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Question How to learn c# for unity?

Discussion in 'Scripting' started by dhruvchoksi099, Dec 27, 2023.

  1. dhruvchoksi099

    dhruvchoksi099

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    Dec 14, 2023
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    I want to learn c# programming so that i can make a game of the type i want write scripts according to it and all but i dont know where to exactly find the exact thing to learn from where it teaches from scratch to the end about c# and also i have very little programming knowledge with just basics of c++ and python. What to do can u recommend some of the good ways and place to learn c# from? Also i am familiar with unity as i have made one prototype and a game on unity from the courses i took from unity and Coursera (c# scripts were provided in it before hand)
     
  2. spiney199

    spiney199

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    https://learn.unity.com/pathway/junior-programmer

    At the beginning you just want to get comfortable with C# in general. It can also be worthwhile learning C# on it's own then picking up Unity.

    Wanting to find tutorials to make the specific game you want to usually doesn't work. Game dev is constant problem solving, so you need to build up that first and foremost.

    And the best way to do that is to just code a bunch and learn as much as you can.
     
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  3. Nad_B

    Nad_B

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  4. Yoreki

    Yoreki

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    I personally like to recommend the tutorial series by Sebastian Lague:


    He explains the core concepts of coding really well and gives you small Unity related tasks and games to work on. No matter where you start tho, no tutorial will teach you everything you need. Programming is always about learning new things. When you do something new, you will always look up how others did it, or what the documentation has to say about certain functions. That is programming. After you have the basics down, just start working on small projects to build experience and confidence.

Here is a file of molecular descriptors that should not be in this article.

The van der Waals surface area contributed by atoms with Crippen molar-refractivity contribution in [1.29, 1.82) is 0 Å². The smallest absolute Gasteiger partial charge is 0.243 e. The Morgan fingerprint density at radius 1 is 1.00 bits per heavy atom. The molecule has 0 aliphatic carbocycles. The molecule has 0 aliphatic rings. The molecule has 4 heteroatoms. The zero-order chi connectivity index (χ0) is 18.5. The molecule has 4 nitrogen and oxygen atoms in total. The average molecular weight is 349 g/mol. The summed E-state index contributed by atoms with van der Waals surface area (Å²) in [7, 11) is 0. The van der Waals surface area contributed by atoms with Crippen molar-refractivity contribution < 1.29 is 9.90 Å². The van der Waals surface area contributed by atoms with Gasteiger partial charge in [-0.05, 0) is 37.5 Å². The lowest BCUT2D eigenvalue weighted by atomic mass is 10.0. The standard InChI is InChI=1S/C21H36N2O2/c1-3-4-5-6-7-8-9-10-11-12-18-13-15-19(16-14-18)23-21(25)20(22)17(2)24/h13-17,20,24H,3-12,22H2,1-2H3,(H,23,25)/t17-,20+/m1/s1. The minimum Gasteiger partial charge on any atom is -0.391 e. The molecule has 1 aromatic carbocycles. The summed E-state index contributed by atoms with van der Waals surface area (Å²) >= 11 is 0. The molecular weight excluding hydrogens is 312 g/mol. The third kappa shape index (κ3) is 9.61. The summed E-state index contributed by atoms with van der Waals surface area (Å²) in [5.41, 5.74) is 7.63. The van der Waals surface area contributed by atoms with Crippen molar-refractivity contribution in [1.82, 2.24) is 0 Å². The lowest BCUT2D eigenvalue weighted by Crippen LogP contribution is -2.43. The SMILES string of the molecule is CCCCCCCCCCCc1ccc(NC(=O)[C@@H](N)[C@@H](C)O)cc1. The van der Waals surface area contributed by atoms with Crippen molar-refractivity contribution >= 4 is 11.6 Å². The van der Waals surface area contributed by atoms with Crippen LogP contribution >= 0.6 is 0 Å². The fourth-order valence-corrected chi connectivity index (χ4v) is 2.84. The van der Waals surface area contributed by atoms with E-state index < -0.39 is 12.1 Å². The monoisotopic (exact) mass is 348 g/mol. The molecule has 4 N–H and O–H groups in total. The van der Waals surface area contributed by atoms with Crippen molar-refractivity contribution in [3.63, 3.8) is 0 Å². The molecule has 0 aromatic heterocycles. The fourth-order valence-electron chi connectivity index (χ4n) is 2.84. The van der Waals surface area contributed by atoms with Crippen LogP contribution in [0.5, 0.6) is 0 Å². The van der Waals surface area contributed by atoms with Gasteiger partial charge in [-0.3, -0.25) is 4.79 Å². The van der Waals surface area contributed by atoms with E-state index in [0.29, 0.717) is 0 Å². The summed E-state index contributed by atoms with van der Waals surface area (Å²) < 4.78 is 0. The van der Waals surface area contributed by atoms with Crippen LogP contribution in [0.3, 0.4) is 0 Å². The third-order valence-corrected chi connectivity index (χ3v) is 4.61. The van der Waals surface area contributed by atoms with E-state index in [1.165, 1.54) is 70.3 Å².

Programming is absolutely learning by doing, so even while you watch or read your first ressources on the topics, dont just let it sink it, do something with it!
     
  5. Kurt-Dekker

    Kurt-Dekker

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    You won't learn much by pure reading.

    You may learn by reading and then doing.

    The doing is where you're actually learning.

    Your learning will be (largely) broken into broad areas of knowledge.

    You may find these main buckets helpful to organize your learning:

    - C# language syntax (organization, structure, grammar, punctuation)
    - the .NET API (all the tools that come with C#: lists, dictionaries, file IO, etc)
    - the Unity API (everything in the
    using UnityEngine;
    namespace)

    Beyond that mechanical stuff comes the interesting stuff: how to actually solve real world problems.

    I like this iterative small-bites approach:

    Imphenzia: How Did I Learn To Make Games:

     
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  6. Owen-Reynolds

    Owen-Reynolds